Musharraf read it all wrong. The movement for the restoration of the suspended Chief justice of Pakistan Iftikhar Chaudhry, led by Aitzaz Ahsan and his legal team, gave a direction to the public sentiment of frustration accumulated over the years. Lawyers took the protest to provinces, districts and tehsils, and to metropolises, small towns and the countryside. What was as significant as the issue at stake was the quantum and direction of public mobilisation.

What the civil society started as a legal battle ended up with the victory of the political opposition in elections within a year. Mobilisation was the key factor. Both the ex-prime ministers garnered the support of the increasingly mobilised public. The restoration of the Chief Justice on July 20 by the Supreme Court injected new authority to the higher courts. Instead of getting the right message based on the need to co-exist with the judiciary, President Musharraf again miscalculated the strength of the bar and the bench.

The emergency-cum-martial law declared on Nov 3 brought to surface the low power potential of the Constitution in this country. One often heard that in India the Constitution was above the ruling elite while in Pakistan the ruling elite was above the Constitution. Musharraf’s clampdown on the constitutional edifice of the country only served to highlight the dichotomy still further in the world of nations at large.

The worldwide condemnation of emergency, including the suspension of membership of the Commonwealth as punishment, put the president on the defensive. At home, the emergency refuelled the sentiments of agitation as PCO replaced the Constitution and judges were sent home in large numbers. As if all that was not enough, Benazir Bhutto’s assassination on Dec 27 robbed the president of the residual moral authority. The alleged lack of security for Benazir heaped criticism on him.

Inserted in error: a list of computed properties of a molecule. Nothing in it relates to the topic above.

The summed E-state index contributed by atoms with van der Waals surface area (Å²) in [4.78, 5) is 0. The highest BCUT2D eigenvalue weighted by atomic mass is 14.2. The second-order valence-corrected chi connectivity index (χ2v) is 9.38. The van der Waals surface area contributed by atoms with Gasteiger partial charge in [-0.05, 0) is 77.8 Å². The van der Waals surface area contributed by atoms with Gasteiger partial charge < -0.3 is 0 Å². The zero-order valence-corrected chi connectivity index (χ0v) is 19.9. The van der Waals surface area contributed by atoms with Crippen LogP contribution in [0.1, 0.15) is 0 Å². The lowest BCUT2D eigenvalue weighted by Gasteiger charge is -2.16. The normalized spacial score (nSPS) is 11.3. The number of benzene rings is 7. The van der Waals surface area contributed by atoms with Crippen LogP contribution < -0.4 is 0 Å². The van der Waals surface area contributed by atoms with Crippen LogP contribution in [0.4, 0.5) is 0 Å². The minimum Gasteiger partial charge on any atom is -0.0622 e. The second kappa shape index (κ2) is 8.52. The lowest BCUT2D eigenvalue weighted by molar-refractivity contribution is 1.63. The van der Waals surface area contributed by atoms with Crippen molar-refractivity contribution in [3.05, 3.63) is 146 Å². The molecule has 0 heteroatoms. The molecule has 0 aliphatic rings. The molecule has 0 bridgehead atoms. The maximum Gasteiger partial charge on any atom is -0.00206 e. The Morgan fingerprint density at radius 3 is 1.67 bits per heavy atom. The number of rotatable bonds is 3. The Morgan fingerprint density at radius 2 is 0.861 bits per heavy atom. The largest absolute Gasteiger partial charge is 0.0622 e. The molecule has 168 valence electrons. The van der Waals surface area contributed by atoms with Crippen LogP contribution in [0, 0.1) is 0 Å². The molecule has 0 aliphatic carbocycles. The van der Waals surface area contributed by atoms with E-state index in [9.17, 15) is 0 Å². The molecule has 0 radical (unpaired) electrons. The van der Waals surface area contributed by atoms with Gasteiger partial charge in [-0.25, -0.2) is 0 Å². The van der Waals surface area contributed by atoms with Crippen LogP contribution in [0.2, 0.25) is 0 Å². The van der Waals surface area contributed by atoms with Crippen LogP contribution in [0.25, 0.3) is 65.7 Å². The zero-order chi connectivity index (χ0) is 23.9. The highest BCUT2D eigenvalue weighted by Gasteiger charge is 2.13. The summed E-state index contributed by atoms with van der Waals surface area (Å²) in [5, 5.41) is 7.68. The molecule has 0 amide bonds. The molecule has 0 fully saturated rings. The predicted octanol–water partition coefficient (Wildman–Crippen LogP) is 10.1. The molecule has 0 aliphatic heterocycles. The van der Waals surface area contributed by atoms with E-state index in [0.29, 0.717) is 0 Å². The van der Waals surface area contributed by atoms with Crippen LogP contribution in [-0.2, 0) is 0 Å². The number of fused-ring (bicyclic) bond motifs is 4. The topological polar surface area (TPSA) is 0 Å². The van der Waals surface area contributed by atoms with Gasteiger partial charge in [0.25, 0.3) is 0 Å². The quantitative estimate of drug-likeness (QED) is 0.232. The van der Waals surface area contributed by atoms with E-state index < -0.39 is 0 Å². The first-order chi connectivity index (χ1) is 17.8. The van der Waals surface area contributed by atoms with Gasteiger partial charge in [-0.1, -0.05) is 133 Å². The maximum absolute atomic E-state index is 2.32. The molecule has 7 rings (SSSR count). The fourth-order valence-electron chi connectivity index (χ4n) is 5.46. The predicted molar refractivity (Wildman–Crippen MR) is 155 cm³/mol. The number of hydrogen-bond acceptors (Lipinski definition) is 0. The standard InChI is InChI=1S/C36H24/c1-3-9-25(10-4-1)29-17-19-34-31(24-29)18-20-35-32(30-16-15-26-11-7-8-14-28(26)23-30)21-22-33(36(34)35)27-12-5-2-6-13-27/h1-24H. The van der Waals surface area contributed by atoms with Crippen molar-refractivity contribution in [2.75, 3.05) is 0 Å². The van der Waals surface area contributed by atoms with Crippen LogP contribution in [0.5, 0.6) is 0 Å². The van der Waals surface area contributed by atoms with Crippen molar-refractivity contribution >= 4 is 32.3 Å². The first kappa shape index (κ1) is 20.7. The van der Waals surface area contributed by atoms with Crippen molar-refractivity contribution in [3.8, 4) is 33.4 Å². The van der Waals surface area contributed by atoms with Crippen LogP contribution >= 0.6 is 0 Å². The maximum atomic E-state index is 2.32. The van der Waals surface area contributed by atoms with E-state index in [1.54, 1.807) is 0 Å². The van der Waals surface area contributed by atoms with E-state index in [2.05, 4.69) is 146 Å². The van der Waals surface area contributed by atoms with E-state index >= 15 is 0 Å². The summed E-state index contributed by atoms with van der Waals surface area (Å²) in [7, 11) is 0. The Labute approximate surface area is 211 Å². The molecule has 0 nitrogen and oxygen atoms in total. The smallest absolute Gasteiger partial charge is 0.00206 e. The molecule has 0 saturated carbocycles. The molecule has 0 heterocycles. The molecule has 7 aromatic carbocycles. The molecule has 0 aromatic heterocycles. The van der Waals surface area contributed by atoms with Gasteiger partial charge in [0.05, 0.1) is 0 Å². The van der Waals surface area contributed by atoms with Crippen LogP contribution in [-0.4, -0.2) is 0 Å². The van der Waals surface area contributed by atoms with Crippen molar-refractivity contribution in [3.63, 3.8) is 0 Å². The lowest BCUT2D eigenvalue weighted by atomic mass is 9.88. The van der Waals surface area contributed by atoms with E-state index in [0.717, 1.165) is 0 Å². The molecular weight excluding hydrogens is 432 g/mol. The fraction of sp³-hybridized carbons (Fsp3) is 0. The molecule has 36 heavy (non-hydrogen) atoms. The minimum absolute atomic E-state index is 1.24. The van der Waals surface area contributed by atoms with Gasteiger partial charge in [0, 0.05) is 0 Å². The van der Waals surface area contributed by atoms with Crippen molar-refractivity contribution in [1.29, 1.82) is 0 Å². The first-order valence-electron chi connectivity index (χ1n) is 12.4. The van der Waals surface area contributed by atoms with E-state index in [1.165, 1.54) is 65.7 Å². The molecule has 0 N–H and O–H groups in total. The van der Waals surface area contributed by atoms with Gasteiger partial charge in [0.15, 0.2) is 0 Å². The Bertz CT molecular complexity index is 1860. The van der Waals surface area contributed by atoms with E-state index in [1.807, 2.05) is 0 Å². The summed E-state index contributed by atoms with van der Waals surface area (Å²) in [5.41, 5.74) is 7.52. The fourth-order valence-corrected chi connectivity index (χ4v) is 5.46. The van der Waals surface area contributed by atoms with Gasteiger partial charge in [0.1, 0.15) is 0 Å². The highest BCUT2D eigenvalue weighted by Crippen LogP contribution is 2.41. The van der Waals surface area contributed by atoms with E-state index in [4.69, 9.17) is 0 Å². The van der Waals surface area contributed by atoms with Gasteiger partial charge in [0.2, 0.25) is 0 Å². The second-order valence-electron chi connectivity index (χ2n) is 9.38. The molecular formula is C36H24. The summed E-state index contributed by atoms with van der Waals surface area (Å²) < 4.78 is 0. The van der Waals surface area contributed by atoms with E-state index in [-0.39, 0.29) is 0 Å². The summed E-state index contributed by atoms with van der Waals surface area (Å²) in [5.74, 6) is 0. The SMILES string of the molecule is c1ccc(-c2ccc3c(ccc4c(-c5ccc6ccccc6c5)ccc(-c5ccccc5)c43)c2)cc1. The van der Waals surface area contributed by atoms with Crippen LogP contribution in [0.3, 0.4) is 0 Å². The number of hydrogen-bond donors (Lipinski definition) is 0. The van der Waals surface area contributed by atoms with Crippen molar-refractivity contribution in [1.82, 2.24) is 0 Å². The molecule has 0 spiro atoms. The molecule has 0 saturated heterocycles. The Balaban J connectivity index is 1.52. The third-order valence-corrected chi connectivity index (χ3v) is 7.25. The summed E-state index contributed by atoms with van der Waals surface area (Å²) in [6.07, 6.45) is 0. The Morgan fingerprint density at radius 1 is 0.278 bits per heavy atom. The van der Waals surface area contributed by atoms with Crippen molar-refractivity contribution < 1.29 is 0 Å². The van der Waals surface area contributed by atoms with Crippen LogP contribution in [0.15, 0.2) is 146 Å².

Under the increasing pressure at home and abroad, the government’s plans to hold elections on its own terms started to unravel. Till then, it had taken several arbitrary decisions outside the accepted moral and legal norms. A sitting chairman of the Senate belonging to the PML-Q was appointed as caretaker prime minister, against the very concept of a non-partisan authority responsible for holding elections. Continuation with a hand-picked Chief Election Commissioner, who did not enjoy the confidence of the opposition, was no help either.

As the election campaign picked up slowly, stories about pre-poll rigging poured in. There were allegations of intelligence agencies operating behind the scene and nazims openly campaigning in favour of the PML-Q candidates. The latter allegedly received development funds, administrative support of all kinds and disproportionate coverage on the electronic media. The spirit of normlessness prevailed all around.

As criticism of the non-level playing field piled up, the ear-plug strategy of the government collapsed. Election observers from abroad came in droves, including the American Senators led by John Kerry. The Congress promised action if elections were not fair. The new COAS General Kayani committed himself to keeping the army away from elections, except for security purposes. All this barred the way to moving from pre-poll rigging to the polling day rigging and onwards to post-poll rigging in the form of arbitrary announcement of results.

It is now clear that Benazir Bhutto and Nawaz Sharif on top of the PPP and PML-N respectively never disappeared from the public imagination. The official propaganda against them failed to destroy them. They staged a comeback in the first opportunity that came their way.

At the other end, the official policy to create a new pattern of leadership on top of the PML-Q did not succeed. The Chaudhries were not cut out for the role that the president envisaged for them. As non-leaders, they failed to transform their party faction into a fully-fledged party carrying a well-defined profile of its own. Under the Shujaat Hussain-Pervaiz Elahi duo, the PML-Q remained stuck with the stigma of being a King’s party. They could not carve out a niche for themselves in terms of policy, ideology or charisma.